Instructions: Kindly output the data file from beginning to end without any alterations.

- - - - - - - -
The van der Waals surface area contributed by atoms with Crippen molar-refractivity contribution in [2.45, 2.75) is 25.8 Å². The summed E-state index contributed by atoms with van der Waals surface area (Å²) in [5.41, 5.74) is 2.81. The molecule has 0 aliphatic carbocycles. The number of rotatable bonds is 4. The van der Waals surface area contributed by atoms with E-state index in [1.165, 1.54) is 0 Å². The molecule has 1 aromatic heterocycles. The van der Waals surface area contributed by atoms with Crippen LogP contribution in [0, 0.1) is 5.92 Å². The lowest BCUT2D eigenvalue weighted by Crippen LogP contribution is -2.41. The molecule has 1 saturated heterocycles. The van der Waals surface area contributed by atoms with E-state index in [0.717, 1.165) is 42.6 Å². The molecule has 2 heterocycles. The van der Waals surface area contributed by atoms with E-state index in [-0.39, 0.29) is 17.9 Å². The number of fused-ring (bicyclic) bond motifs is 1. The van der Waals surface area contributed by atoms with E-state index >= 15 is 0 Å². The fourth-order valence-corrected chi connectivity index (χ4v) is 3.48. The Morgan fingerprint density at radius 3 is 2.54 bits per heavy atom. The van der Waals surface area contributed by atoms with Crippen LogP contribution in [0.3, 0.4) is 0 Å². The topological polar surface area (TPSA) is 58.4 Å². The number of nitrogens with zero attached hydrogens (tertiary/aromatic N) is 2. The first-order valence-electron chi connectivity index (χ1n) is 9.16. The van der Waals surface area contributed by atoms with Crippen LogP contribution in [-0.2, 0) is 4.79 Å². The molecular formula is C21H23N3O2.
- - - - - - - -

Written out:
The van der Waals surface area contributed by atoms with Crippen molar-refractivity contribution in [2.45, 2.75) is 25.8 Å². The summed E-state index contributed by atoms with van der Waals surface area (Å²) in [5.41, 5.74) is 2.81. The molecule has 0 aliphatic carbocycles. The number of rotatable bonds is 4. The van der Waals surface area contributed by atoms with E-state index in [1.165, 1.54) is 0 Å². The molecule has 1 aromatic heterocycles. The van der Waals surface area contributed by atoms with Crippen LogP contribution in [0, 0.1) is 5.92 Å². The lowest BCUT2D eigenvalue weighted by Crippen LogP contribution is -2.41. The molecule has 1 saturated heterocycles. The van der Waals surface area contributed by atoms with E-state index in [0.717, 1.165) is 42.6 Å². The molecule has 2 heterocycles. The van der Waals surface area contributed by atoms with E-state index in [-0.39, 0.29) is 17.9 Å². The number of fused-ring (bicyclic) bond motifs is 1. The van der Waals surface area contributed by atoms with E-state index >= 15 is 0 Å². The fourth-order valence-corrected chi connectivity index (χ4v) is 3.48. The Morgan fingerprint density at radius 3 is 2.54 bits per heavy atom. The van der Waals surface area contributed by atoms with Crippen LogP contribution in [0.3, 0.4) is 0 Å². The topological polar surface area (TPSA) is 58.4 Å². The number of nitrogens with zero attached hydrogens (tertiary/aromatic N) is 2. The first-order valence-electron chi connectivity index (χ1n) is 9.16. The van der Waals surface area contributed by atoms with Crippen LogP contribution in [-0.2, 0) is 4.79 Å². The molecular formula is C21H23N3O2.